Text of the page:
In order to spin, I had to slip on my Continental Ultra training skin onto the rear wheel. Otherwise I would burn through my road tire and essentially waste it. For those of you who have never seated an unraveled tire I gotta say, you are lucky. Decent to high-end clinchers are always a tight fit but when the rubber has lost its shape they become impossible to deal with. So in addition to ruining your thumbs trying to work those last six inches of bead into the rim, you’re also driven partially insane by the tire flopping out of  its seat on the other side of the wheel the entire time. Like I said, patience cultivation. Lucky for me I was able to take solace in the fact that my tire is signed by a very famous person. And the fact that the orange tire on black makes my bike look like Halloween.

We’re in for a SPOOKY ride. Eh? Eh?

There, done! Whaddya think!?

Jealousy is not very becoming of you, dear reader. I earned that signature.

Also, I suggest just disregarding the googly-eyed, moustachioed fan in the background. Some mysteries are better left unsolved, right?

Alright, but in all seriousness, the spinning I have been doing every day is definitely good for me. Don’t get me wrong, it is extra-terrible and boring but it does raise (what I am going to call) the patience threshold. Touring is a demanding endeavor and it will be day in and day out for me. Some of those days will be spent in Montana, Nebraska, or whatevs and my brain goop will ache for the stimuli of Pilsen’s splendor. Any sort of mental toughness I can develop now will likely prove invaluable for the long days in the saddle. Slowly but Surly (HA!) I think I am getting closer to my goal.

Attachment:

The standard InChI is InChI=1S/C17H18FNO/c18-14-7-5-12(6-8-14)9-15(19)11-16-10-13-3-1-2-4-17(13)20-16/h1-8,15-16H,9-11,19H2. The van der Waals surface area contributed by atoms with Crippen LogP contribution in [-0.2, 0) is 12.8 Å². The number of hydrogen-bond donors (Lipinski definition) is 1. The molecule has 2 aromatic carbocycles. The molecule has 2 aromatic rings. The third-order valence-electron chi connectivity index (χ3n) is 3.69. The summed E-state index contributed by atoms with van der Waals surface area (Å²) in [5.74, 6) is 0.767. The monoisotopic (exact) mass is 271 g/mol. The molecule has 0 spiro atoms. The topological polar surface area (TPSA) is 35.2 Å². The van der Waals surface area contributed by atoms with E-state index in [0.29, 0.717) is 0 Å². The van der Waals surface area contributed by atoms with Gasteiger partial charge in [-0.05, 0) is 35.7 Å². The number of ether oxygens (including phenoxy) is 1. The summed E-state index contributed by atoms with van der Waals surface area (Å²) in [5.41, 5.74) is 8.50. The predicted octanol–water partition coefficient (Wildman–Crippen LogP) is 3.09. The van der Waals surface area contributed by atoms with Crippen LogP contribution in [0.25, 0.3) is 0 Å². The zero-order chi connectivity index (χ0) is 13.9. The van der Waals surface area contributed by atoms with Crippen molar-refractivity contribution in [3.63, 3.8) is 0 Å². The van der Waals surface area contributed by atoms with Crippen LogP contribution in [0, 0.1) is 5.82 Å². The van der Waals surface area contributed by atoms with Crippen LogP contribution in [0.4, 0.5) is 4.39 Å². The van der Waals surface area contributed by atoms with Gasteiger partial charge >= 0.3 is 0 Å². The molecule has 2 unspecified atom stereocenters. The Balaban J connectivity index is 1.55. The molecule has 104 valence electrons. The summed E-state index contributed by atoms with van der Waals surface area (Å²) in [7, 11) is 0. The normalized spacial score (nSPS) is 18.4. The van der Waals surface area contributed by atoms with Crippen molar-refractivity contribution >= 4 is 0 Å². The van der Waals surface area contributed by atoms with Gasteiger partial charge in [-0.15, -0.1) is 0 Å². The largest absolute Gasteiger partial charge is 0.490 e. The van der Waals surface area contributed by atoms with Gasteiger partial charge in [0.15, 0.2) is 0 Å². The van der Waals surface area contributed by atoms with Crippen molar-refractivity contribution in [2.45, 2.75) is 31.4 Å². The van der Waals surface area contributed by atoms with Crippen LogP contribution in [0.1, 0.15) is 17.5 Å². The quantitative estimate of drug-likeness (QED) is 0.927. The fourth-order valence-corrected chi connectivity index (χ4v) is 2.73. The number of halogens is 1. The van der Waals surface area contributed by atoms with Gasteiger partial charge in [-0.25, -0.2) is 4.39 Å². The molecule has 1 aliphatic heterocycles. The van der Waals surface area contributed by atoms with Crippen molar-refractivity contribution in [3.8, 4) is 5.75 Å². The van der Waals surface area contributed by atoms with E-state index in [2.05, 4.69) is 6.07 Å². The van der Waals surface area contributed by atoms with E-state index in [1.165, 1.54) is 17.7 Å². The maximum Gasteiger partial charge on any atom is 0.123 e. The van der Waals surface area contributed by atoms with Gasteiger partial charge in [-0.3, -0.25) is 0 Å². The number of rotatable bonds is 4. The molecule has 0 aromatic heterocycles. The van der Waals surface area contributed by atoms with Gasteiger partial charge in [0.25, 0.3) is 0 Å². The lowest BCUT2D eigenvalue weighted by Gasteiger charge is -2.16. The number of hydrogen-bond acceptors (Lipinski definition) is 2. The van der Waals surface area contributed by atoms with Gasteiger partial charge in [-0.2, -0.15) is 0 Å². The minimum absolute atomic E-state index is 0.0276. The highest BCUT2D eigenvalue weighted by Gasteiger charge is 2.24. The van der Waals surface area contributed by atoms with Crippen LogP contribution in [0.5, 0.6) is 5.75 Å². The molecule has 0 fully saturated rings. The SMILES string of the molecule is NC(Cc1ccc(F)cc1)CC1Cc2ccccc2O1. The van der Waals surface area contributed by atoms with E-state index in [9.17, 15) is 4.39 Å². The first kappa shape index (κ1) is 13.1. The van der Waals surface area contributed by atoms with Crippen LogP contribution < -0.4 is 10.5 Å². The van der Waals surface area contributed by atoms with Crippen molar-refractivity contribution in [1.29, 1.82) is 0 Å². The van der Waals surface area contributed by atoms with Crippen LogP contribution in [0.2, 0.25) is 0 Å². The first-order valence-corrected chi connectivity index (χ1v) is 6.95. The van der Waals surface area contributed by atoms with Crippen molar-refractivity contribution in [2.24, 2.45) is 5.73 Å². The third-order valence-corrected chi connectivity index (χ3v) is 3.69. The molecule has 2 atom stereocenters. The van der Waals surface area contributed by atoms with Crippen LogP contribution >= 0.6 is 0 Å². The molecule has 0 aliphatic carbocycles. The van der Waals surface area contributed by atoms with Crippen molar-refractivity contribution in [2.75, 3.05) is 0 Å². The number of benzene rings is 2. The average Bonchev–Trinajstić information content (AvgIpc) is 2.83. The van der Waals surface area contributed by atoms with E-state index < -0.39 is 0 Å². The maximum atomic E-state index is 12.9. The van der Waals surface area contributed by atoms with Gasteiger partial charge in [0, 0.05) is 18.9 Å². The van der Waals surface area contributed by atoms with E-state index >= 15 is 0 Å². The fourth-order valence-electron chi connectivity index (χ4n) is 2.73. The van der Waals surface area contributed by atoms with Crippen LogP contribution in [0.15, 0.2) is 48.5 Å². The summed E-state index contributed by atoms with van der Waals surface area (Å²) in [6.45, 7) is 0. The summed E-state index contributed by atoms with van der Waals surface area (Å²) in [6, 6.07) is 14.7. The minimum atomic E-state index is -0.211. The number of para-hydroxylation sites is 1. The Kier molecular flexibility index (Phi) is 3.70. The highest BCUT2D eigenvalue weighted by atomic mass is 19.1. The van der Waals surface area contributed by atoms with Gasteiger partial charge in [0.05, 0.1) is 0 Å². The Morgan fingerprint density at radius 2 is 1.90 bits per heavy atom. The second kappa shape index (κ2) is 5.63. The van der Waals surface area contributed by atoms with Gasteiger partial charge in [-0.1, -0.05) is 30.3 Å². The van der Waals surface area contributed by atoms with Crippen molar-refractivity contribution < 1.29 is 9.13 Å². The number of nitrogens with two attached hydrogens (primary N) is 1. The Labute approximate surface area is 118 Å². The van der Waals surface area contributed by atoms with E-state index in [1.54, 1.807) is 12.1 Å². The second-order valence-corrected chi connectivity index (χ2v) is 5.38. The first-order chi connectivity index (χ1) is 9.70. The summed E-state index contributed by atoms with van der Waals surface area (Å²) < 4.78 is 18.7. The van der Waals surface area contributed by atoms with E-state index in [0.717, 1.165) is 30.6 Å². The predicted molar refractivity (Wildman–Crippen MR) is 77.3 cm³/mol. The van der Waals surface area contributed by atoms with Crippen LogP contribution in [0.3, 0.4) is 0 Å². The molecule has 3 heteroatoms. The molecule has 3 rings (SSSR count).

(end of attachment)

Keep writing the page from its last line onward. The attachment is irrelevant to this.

EXP Farming

Ok dear readers, that’s it for this week. I’ll leave you all with the results of last week’s poll and a new one for this week.

Take it easy and keep gettin’ at dat patience.

So last week’s poll resulted in a tie for first place. With a total of less-votes-than-I-would-care-to-admit you, the reader, think that most people have asked me if I have accounted for the Bear Problem (yes, it should be capitalized) or if I had purchased a motorcycle. Well, you guys were right. Most people hear that I am riding through the Rockies and they immediately jump to the Nick Mauled by Bears scenario. I am proud of you all, dear readers. It is clear you are all conscious of the most dire threat to our nation and I am happy that it affects the thinking of your daily lives. Bears are vicious, blood-thirsty and, worst of all, conniving. Fiscally-motivated bears have even been known to rob banks. First American is the only bank I know of with a Bear-Robbery Contingency Plan (B-RCP). If that doesn’t sell you on First Am, then you shouldn’t own money.

Anyway, here’s this week’s poll. Check it out, bring out the family. I don’t care if you aren’t over 18. You can also vote twice under dead people’s names. Try “Mark Twain,” I’m sure he won’t be coming out.


About disastermarch

My name is Nick and I am going to spend this summer riding across the United States on my bicycle. My tentative route takes me through 11 different states, two countries and totals well over 3000 miles. This blog follows the events leading up to an including this trip.
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4 Responses to A Woman’s Work is Never Done

  1. Pingback: I don’t know what you’re talking about. It’s definitely Friday. | Disaster March

  2. nhupress says:

    Are you planning a cross country tour with that surly?